Tuesday, December 02, 2008

Traces of Me

I went looking for myself on the weekend. Didn't know what I would find. Desperate to find even a trace of me.

On Sunday afternoon, I went to an Open Home. Not just any Open Home however. This was the home of my youth - from age 7 - 21. This was where I lived through so many experiences and events that shaped me.

It was the venue for hundreds of backyard cricket matches, On the Mat bouts and endless re enactments of stirring epics like Robin Hood or the Fighting Prince of Donegal. It marked my transition to Intermediate school, College and University, each new learning opportunity signalled by a new route to travel and a new form of transport - from my green Raleigh Cruiser, to my second hand blue 12 speed, to the redoubtable Suzuki FA50 (cos that was its top speed). It was the scene of disappointments and triumphs - photos that I still have capture these - the death of pets (not the actual death) to winning the top award at my primary school. And it was where my Dad came home to die, except he didn't make it even that far. I moved out soon after.

The house had been substantially renovated and repainted. In some rooms I could have been anywhere surrounded by monochromatic acceptability. In other places I could still make out the dark cedar brown paint around the edges of windows - I grew very familiar with that paint over the years.

It was a surprisingly emotional experience. Memories flooded in. So much to remember. I smiled at little things that remained - the ugly bathroom benchtop, somehow surviving the ethnic cleansing of renovation. Little things like taps and toilet window glass, pavers and washing lines. A vivid memory from the smallest room of a challenge to a God I didn't yet believe in. But so little of me.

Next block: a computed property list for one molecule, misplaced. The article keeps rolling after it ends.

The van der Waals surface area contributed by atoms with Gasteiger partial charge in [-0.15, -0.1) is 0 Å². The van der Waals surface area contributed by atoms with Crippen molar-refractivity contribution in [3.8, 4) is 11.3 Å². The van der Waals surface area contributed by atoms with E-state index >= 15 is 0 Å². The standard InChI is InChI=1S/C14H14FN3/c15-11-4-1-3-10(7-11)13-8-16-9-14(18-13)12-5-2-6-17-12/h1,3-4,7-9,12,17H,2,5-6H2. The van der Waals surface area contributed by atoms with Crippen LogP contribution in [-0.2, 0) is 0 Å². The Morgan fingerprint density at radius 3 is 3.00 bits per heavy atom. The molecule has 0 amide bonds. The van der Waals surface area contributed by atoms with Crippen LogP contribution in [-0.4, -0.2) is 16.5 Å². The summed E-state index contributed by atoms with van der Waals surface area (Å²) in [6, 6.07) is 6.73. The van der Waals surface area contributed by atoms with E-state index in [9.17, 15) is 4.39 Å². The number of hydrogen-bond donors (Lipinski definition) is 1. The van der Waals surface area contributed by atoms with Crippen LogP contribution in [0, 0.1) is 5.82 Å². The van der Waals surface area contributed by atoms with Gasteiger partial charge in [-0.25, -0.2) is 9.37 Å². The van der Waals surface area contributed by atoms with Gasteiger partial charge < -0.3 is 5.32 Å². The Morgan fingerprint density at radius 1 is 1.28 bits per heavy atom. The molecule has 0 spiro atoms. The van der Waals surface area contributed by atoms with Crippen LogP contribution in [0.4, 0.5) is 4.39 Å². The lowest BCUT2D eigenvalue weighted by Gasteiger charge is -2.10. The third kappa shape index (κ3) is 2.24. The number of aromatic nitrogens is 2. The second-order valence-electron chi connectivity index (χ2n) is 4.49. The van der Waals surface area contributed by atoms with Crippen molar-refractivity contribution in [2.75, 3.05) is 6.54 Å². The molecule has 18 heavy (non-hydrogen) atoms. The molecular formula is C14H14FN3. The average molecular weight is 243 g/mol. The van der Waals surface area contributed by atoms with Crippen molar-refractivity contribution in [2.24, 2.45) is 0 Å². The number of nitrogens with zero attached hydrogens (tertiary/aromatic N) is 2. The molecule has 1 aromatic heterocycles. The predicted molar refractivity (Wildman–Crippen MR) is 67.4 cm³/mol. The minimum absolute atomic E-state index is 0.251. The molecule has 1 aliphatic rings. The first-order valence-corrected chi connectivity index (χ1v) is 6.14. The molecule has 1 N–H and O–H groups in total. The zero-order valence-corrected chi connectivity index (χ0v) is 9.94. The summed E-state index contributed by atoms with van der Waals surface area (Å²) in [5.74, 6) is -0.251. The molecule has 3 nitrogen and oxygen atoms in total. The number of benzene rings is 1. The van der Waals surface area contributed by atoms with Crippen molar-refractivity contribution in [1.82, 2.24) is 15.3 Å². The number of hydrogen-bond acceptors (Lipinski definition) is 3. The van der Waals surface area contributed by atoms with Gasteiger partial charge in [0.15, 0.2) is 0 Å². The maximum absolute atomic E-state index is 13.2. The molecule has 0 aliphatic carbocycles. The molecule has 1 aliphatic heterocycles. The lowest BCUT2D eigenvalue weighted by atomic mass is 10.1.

I began to search. Surely something remained beyond memories. My room had become faceless and while the window so often used as a means of egress might still have accomodated me, it didn't seem like it was my place to do it any longer.

In vain I searched under the deck for something of me - this had been the setting for many a clubhouse - I wondered if I dug up the floor whether the keepsakes I had buried would still be there. It didn't seem like a great idea for an Open Home. Surely I had scraped my initials somewhere under there - nagging memories of tagging the space tugged at my recollection but I couldn't find anything. No trace. Of me.

And then it came to me. I knew somewhere where the frequency of my passing had worn a memory into the structure of the house. No one would know. It must still be there.

The house in typical 70's style had a flat iron roof. Which made it great for climbing and hiding and exploring (and jumping off). I had looked for evidence of my descent from the roof - pock-marks in a piece of lawn where the slope of the section and the position of the roof made the jump to the ground acceptably dangerous. If you could time it just right, the ground would be soft enough to absorb great heel prints, nearly up to your ankle! But nothing remained.